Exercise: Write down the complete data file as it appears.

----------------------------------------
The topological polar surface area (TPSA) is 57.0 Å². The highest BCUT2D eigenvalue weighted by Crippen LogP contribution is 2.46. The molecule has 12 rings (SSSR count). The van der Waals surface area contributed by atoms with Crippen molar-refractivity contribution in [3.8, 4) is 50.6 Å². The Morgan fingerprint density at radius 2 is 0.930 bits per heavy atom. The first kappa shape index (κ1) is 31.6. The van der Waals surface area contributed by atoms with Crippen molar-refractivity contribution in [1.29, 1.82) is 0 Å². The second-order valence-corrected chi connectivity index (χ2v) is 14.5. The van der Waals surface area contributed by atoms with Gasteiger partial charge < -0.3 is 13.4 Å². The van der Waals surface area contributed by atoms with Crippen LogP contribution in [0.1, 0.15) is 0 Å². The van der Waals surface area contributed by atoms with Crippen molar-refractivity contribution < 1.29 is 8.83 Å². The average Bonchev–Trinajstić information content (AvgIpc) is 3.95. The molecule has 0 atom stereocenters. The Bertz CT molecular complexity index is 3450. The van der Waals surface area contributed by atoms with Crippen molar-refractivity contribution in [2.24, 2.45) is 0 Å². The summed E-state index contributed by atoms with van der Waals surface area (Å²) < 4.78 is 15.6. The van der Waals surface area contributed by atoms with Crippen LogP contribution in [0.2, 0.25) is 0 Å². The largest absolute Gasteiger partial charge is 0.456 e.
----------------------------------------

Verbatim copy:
The topological polar surface area (TPSA) is 57.0 Å². The highest BCUT2D eigenvalue weighted by Crippen LogP contribution is 2.46. The molecule has 12 rings (SSSR count). The van der Waals surface area contributed by atoms with Crippen molar-refractivity contribution in [3.8, 4) is 50.6 Å². The Morgan fingerprint density at radius 2 is 0.930 bits per heavy atom. The first kappa shape index (κ1) is 31.6. The van der Waals surface area contributed by atoms with Crippen molar-refractivity contribution in [1.29, 1.82) is 0 Å². The second-order valence-corrected chi connectivity index (χ2v) is 14.5. The van der Waals surface area contributed by atoms with Gasteiger partial charge < -0.3 is 13.4 Å². The van der Waals surface area contributed by atoms with Crippen LogP contribution in [0.1, 0.15) is 0 Å². The van der Waals surface area contributed by atoms with Crippen molar-refractivity contribution < 1.29 is 8.83 Å². The average Bonchev–Trinajstić information content (AvgIpc) is 3.95. The molecule has 0 atom stereocenters. The Bertz CT molecular complexity index is 3450. The van der Waals surface area contributed by atoms with Crippen molar-refractivity contribution in [2.24, 2.45) is 0 Å². The summed E-state index contributed by atoms with van der Waals surface area (Å²) < 4.78 is 15.6. The van der Waals surface area contributed by atoms with Crippen LogP contribution in [0.2, 0.25) is 0 Å². The largest absolute Gasteiger partial charge is 0.456 e.